The Scrahallia Wedge Tomb near Cashel in the Connemara region of Galway is an ancient monument and one of the most complex wedge tombs in the country, dating back to the late Neolithic or early Bronze Age (around 2500-2000 BC).

Wedge tombs are a type of megalithic chambered tomb that are wedge-shaped in plan, with a narrow entrance at one end and a wider chamber at the other. They are usually covered by a large capstone or several smaller ones, and often surrounded by a cairn of stones. Wedge tombs are mainly found in the west and north of Ireland, and are thought to have been used for communal burial of the dead.

The Scrahallia Wedge Tomb is located near the top of Cashel Hill, overlooking the scenic landscape of Connemara. It is situated on a man-made platform above marshy ground, and can be accessed by a short climb from the road. The tomb consists of a single gallery, about 5 meters long and 1.5 meters wide, covered by a massive capstone that weighs about 20 tons. The gallery is divided into two chambers by a septal stone, and has a small entrance at the south end, flanked by two tall stones. The walls of the gallery are made of small orthostats (upright stones) and chocking stones (smaller stones used to fill gaps). In front of the entrance, there are six evenly spaced stones in the ground, which may have been stepping stones to avoid the boggy terrain.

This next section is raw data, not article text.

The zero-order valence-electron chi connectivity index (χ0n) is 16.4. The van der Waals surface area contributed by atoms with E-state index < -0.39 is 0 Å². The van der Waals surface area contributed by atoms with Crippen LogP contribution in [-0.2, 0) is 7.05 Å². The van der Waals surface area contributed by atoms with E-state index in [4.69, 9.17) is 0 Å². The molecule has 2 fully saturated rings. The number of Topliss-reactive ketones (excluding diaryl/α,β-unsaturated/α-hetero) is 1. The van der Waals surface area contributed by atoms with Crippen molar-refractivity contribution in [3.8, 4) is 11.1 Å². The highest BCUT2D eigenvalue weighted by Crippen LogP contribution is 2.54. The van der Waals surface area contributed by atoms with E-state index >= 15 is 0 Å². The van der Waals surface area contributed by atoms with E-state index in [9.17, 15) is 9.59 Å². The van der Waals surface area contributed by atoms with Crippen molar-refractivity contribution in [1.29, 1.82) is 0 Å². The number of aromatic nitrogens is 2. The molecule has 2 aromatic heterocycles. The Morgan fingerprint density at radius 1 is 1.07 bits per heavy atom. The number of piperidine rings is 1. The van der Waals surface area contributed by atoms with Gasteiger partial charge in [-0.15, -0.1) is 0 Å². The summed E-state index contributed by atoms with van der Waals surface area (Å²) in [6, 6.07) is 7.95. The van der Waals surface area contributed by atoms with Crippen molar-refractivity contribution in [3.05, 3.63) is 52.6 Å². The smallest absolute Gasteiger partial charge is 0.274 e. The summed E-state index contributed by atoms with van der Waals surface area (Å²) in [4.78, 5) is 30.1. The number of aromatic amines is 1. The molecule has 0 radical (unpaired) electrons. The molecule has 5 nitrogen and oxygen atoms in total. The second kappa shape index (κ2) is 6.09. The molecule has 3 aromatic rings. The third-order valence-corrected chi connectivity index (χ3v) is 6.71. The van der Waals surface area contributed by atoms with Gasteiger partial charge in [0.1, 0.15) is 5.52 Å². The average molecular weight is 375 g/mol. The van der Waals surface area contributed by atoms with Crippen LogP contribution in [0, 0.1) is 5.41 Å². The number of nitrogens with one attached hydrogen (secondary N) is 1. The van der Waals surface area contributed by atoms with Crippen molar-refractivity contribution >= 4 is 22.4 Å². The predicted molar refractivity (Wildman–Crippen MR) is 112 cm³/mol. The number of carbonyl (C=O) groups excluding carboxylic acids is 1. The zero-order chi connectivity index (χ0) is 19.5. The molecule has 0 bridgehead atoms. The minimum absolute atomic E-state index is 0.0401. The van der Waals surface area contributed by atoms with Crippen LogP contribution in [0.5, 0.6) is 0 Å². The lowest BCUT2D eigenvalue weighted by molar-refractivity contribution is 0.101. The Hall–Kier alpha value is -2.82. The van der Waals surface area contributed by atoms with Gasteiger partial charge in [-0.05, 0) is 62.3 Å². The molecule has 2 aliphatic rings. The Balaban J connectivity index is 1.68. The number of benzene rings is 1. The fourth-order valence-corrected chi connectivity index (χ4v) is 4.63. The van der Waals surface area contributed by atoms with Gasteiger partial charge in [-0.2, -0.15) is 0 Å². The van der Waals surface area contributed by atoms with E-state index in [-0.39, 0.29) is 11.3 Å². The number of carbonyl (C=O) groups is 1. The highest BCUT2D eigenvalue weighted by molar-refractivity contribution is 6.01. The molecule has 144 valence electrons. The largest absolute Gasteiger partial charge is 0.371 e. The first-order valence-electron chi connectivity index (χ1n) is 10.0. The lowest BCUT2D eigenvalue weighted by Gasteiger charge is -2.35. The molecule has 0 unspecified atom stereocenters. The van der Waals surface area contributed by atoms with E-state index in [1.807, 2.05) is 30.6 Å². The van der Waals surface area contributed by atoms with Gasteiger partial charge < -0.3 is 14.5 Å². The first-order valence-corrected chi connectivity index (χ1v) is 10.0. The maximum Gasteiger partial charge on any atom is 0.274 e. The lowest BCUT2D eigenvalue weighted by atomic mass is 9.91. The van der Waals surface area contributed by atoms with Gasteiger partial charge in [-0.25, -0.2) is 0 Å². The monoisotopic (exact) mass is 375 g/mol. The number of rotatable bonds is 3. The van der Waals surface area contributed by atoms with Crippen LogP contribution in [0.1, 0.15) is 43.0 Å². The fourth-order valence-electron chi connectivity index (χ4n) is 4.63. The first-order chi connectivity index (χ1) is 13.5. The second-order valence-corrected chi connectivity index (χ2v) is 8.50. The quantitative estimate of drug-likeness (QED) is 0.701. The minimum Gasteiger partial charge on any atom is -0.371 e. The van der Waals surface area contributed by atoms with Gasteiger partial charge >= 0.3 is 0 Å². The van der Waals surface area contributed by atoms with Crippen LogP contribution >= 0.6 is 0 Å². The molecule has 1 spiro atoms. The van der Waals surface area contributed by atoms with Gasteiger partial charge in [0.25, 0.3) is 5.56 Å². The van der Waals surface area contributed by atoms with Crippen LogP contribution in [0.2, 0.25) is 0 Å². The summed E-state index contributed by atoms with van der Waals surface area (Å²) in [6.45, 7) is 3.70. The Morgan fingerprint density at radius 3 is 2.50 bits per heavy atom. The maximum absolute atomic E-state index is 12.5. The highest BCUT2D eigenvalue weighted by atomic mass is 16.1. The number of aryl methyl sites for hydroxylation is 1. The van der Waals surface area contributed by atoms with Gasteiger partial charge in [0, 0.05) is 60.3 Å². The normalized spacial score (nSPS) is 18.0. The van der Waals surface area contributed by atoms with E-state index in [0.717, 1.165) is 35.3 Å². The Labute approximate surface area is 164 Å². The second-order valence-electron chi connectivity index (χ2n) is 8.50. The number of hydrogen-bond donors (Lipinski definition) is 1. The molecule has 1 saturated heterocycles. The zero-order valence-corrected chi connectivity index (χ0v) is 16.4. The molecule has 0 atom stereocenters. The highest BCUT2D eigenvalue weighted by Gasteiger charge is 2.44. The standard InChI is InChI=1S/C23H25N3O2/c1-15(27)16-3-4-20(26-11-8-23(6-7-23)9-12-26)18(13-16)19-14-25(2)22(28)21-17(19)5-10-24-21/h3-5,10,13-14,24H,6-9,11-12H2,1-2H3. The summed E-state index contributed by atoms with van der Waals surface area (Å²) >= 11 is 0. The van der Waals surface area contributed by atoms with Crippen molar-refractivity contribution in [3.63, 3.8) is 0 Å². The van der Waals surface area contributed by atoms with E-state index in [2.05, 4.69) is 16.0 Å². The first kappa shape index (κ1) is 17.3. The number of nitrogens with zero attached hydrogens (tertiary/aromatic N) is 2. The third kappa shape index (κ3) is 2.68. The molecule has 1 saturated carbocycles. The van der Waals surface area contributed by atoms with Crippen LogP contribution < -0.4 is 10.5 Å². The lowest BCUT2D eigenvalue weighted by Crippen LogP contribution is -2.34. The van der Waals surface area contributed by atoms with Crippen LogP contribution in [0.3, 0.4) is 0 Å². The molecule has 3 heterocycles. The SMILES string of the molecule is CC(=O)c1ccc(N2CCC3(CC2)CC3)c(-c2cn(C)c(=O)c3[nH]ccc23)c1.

The Scrahallia Wedge Tomb is remarkable for its size, shape and state of preservation. It is one of the few wedge tombs that still has its original capstone in place, and it shows evidence of careful construction and engineering. The capstone is perfectly balanced on the supporting stones, and has a slight tilt to allow rainwater to run off. The gallery is also aligned with the winter solstice sunrise, suggesting that the tomb had some astronomical or ritual significance for its builders.

The Scrahallia Wedge Tomb is not well-known or signposted, and it may be difficult to find without a map or a guide. However, it is well worth the effort to visit this impressive and mysterious site, which offers a glimpse into the ancient past of Ireland. The tomb is also surrounded by stunning views of the Twelve Bens mountains, the Cashel Bay and the Atlantic Ocean, making it an ideal spot for photography or meditation.


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Scrahallia Wedge Tomb



Stumbled across it as a boy

March 27, 2024

In the late 70’s or early 80s I stumbled upon it (we used to have a cottage below it) and I mentioned it to a farmer called Tom Burke (now sadly dead) and he told me it was known locally as ‘The Alter’ as mass was held here during the time of the penal laws.

Nic Dunlop